Double-Spiced Shrimp & Forbidden Rice

Ever since we at at Quince, way back in October 2008, I’ve been a little bit obsessed with Forbidden Rice. I think about it a lot and plan recipes to use it- I want to show off its purpley-black beauty and the nutty taste that is like brown rice but just a touch sweeter. I’ve made it once since then but not prepared as it was that night with a slightly sweet basil cream.  It was good but not quite there. While still not exactly the same, for the last few weeks I’ve been thinking about doing it up with coconut milk and serving that with a nice piece of snapper or mahi-mahi seasoned with a Chinese 5-spice-like flavor plus some heat.

After two failed attempts to get fresh fish suitable for this concept at Whole Foods, Chris ended up grabbing a pound of shrimp from Merindorf’s Meats in Williamston instead. Not being privy to the swirling half-formed ideas I had, he didn’t realize that I would have much preferred raw shrimp. I think with raw, higher-quality shrimp (i.e. something from the Gulf, oil-slick free of course), this dish would have been just about perfect. I wrote the recipe here with the idea that it would be with raw shrimp. For the actual dish, I did all the steps described but only heated up the shrimp, rather than cooking them through. The sauce was tasty but the rice was delicious.

What I used:

1 pound shrimp, peeled and deveined, tails on (optionally)
1 teaspoon salt, divided
2 cloves garlic (or more), mashed or chopped fine
2 Thai bird chilies, seeds and membranes removed
2 teaspoons ginger
Juice of lime; zest for garnish optional
1 can coconut milk, divided
1 cup black rice (Forbidden Rice)
2 cloves garlic
salt
sriracha sauce or other hot chili paste
1-2 tablespoons tomato paste
Canola or Peanut oil

What I did:

Canned coconut milk can be solid on opening th...
Canned coconut milk- Image via Wikipedia

Using rice cooker, prepare 1 cup Forbidden Rice with 1 cup coconut milk (about 1/2 a can- stirred well!), 2 teaspoons ginger and a bit more than a 1/2 cup water. This took a little longer than white rice and was right on the edge of being short on liquid but my rice cooker is cheap and doesn’t really do the “warming’ part well preferring to scorch the bottom of the pot so it may have been an equipment issue.

Marinate the shrimp with the garlic and 1/2 teaspoon of salt mixed with about a cup of  water. Marinate for at least 10 and up to 30 minutes.

Drain water from shrimp, keeping garlic. Add finely chopped chilies and lime and 1/2 teaspoon of salt (for more heat, keep the membranes and the seeds from the chilies). Let sit for about 5-10 minutes.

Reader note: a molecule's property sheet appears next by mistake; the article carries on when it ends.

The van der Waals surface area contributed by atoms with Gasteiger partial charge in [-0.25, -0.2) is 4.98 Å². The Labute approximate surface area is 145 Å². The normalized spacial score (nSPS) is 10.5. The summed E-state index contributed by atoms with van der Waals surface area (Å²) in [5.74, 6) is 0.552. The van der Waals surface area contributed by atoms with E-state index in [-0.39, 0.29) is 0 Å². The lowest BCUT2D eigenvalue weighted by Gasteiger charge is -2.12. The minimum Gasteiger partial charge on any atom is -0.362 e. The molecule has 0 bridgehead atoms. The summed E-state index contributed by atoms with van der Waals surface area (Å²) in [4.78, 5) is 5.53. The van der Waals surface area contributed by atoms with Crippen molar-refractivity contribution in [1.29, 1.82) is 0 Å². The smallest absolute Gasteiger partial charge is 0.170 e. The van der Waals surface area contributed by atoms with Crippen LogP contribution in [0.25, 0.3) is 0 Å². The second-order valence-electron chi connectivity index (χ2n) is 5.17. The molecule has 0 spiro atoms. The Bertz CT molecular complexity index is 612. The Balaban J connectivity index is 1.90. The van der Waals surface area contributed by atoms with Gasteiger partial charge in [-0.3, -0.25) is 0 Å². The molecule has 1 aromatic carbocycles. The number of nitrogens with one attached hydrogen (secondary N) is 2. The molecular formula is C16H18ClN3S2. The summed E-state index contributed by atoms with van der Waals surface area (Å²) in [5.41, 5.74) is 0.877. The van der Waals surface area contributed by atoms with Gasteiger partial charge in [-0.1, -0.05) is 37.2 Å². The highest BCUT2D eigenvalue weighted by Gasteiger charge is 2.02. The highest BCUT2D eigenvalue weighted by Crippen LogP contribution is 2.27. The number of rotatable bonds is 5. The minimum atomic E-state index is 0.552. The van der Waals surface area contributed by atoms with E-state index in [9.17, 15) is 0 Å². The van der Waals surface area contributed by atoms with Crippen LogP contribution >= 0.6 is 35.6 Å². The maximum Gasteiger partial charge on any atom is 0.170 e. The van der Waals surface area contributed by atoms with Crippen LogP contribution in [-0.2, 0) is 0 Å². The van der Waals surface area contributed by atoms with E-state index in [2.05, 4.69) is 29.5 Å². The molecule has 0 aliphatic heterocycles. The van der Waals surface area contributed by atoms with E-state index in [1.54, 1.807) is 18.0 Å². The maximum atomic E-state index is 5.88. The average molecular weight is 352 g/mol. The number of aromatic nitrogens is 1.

Heat oil over medium-high heat. Add shrimp (including marinating juices/garlic/chilies) and cook until just pinked through. Stir in 1/2 can of coconut milk and spicy chili paste (at least 2 tablespoons, more for more heat) plus some tomato paste. I used about 1 1/2 tablespoons tomato paste and it was mostly to thicken the sauce a bit without going overboard on the heat.

Serve shrimp over rice with a generous ladle or two of sauce. Garnish with lime zest.


We’ll make this again, next time with raw shrimp to start.

Also, I’d probably amp up the heat a bit. With the shrimp already cooked, they didn’t absorb much of the Thai chilies which may have made a difference.

Lobster Salad & Chris’s SuperSpecial Tomato Soup

Chris has a soup, tomato-based, that he likes to make on occasion. It makes a ton of soup so we sometimes freeze it but it becomes part of lunch for the next several days too. He made that soup today. Yesterday, he picked up some lobster tails at Meijer which we let thaw overnight in the fridge.

Since he’d made the soup during the day, I was in charge of the lobster preparation. I considered just boiling or broiling them with butter but they were smaller tails and I wasn’t sure how sweet the meat was going to be. Then I remembered we have picked up some challah rolls at the Grain Train in Petoskey over the weekend. Voila- the lobster roll! I used a recipe from Eating Well as my base.

Lobster Salad on Challah buns

Ingredients

2 5-ounce lobster tails
1 teaspoon extra virgin olive oil, approx.
2 challah buns (or hot dog rolls or bread of your choice)